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Adverse Change in Board Rules is Ex Post Facto

Adverse Change In Board Rules Is Ex Post Facto

The Oregon Court of Appeals has reaffirmed its holding that application of parole board rules not in effect when a prison committed his crime, and which had the effect of potentially extending his or her prison term, violated the ex post facto clauses of the state and federal constitutions. An issue of the case was whether board rules that govern the setting of parole release dates are "laws" within the meaning of the ex post facto clause. The court relied on Ross v. Oregon , 227, 162-63, U.S. 150, 33 S.Ct. 220, 57 L.Ed. 458 (1913), which held that rules made pursuant to delegated legislative authority are subject to ex post facto analysis.

The ruling in this case is a good one to study for those interested in challenging the applicability of newly adopted parole board rules to their situations. Since nearly all of these new rules are more harsh, they would fall under the court's reasoning here. The analysis is done using cases from the U.S. Supreme Court, so it can be applied to any state or federal parole authority. See, Williams v. Board of Parole , 828 P.2d 465 (Or. App. 1992)

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Related legal case

Williams v. Board of Parole

Williams v. Board of Parole, 112 Or.App. 108, 828 P.2d 465 (Or.App. 03/11/1992)


[2] CA A64077

[3] 1992, 112 Or. App. 108; 828 P.2d 465

[4] Decided: March 11, 1992.


[6] On respondent's petition for reconsideration filed October 3, 1991, reconsideration allowed; opinion (107 Or App 515, 812 P2d 443); Judicial Review from Board of Parole.

[7] Dave Frohnmayer, Attorney General, Virginia L. Linder, Solicitor General, and Janet A. Metcalf, Assistant Attorney General, Salem, for petition.

[8] Buttler, Presiding Judge, and Rossman and De Muniz, Judges.

[9] DE Muniz

[112 OrApp Page 110]

[10] Board of Parole (Board) has petitioned for Supreme Court review of our decision, 107 Or App 515, 812 P2d 443 (1991), in which we held that application of Board rules not in effect when petitioner committed his crime and which had the effect of potentially extending his prison term by 10 months violated the Ex Post Facto Clauses of the Oregon and federal constitutions. We treat the petition as one for reconsideration, ORAP 9.15, allow it and adhere to our opinion.*fn1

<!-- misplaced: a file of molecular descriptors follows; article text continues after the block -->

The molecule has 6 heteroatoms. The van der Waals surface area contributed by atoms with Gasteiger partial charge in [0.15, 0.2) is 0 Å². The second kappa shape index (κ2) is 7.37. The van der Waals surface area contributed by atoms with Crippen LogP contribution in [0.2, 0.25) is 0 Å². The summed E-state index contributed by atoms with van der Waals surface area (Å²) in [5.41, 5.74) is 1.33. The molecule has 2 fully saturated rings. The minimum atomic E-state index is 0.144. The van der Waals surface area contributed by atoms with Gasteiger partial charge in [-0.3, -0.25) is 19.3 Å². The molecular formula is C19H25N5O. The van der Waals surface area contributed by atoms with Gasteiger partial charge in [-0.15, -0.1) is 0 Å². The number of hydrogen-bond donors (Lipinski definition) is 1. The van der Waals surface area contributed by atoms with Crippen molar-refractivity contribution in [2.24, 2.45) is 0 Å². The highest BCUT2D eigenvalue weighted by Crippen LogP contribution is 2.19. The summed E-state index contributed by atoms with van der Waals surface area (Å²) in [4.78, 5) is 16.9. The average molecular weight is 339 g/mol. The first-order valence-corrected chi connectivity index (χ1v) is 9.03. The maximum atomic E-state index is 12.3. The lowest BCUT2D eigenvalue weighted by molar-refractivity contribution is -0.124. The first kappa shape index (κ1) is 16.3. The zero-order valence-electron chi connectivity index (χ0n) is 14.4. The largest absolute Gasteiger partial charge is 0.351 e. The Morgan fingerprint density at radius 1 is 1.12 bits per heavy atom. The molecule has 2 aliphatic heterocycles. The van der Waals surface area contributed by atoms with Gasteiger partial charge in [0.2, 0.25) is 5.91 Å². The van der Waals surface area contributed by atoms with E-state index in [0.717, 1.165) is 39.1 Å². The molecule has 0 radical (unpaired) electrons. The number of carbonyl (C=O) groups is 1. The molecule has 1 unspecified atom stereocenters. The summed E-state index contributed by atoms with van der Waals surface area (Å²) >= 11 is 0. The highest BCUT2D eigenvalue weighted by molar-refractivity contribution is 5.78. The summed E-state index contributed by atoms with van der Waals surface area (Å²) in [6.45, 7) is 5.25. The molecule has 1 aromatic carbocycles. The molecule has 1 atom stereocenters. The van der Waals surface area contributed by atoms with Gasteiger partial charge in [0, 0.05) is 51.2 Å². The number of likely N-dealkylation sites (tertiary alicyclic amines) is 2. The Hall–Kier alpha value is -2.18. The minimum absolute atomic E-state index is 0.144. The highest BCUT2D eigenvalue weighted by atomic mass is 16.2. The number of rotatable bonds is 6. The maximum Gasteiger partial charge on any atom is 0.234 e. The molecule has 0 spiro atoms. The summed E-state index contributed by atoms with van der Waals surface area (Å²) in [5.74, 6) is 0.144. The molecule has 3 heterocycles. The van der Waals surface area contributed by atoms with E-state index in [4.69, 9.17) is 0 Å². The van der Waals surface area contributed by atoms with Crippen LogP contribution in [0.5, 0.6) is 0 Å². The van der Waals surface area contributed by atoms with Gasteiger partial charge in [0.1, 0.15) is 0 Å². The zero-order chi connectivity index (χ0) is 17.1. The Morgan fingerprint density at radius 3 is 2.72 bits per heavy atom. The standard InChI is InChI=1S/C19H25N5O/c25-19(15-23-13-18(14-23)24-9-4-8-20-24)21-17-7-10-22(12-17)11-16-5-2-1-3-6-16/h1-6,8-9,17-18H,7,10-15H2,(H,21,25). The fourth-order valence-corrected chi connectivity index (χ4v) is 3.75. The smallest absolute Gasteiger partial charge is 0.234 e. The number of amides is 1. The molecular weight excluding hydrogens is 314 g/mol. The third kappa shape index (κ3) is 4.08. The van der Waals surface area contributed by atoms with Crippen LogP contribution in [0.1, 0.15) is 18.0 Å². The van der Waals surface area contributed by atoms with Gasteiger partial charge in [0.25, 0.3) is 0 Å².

[11] In Williams v. Board of Parole, 98 Or App 716, 780 P2d 793 (1989), rev den 309 Or 522 (1990) (Williams I), we held that an ex post facto analysis may apply to "Board rules that govern the setting of a parole release date, under both the Oregon and federal constitutions." 98 Or App at 720. Board did not petition for review of that decision. However, in this petition, it argues strenuously that, even if its rules might be subject to ex post facto analysis, there is no ex post facto problem in this case.

[12] The first of Board's arguments in support of its position is that, because the rules concern reduction in prison terms for "outstanding reformation" while imprisoned, they are not part of the law "annexed" to the offense when it was committed. That argument was rejected by the United States Supreme Court in Weaver v. Graham, 450 U.S. 24, 101 S Ct 960, 67 L Ed 2d 17 (1981),*fn2 where a Florida statute reduced the amount of good time credits that a prisoner could earn over the term of his sentence. Florida argued that there could be no ex post facto violation, because the original good time provision was not part of the original sentence and, thus, was not part of the punishment "annexed" to the crime. In rejecting Florida's argument, the Supreme Court restated the principle from earlier ex post facto decisions that an enactment that substantially alters the consequences attached to a completed crime changes the "quantum of

[112 OrApp Page 111]

[13] punishment" and cannot be applied if it operates to a prisoner's detriment.

[14] Board also argues that ex post facto considerations should not be applied, because the correct analysis should not focus on the fact that release is affected, but rather on the fact that release is affected as a reward or sanction for prison behavior. Under that analysis, it contends, the controlling cases are those in which enactments have been held not to implicate ex post facto prohibitions, because they are not "annexed to the crime." See, e.g., Glynn v. Augur, 678 F2d 760, 761 (8th Cir 1982); Dyke v. Meachum, 785 F2d 276 (10th Cir 1986); Milhouse v. Levi, 548 F2d 357, 364 (DC Cir 1976).

[15] The cases on which the Board relies are inapposite. All of them affect the status of inmates in the prison context, not a change from the status as inmate, i.e., release from prison. As the Supreme Court stated in Weaver v. Graham, supra, 450 U.S. at 31:

[16] "[I]t is the effect, not the form, of the law that determines whether it is ex post facto."

[17] Board's attempt to direct the "focus" of analysis cannot avoid the fact that the effect of the rules is to impose a more severe punishment than was assigned to it when the offense occurred. That is squarely within the holding of Weaver.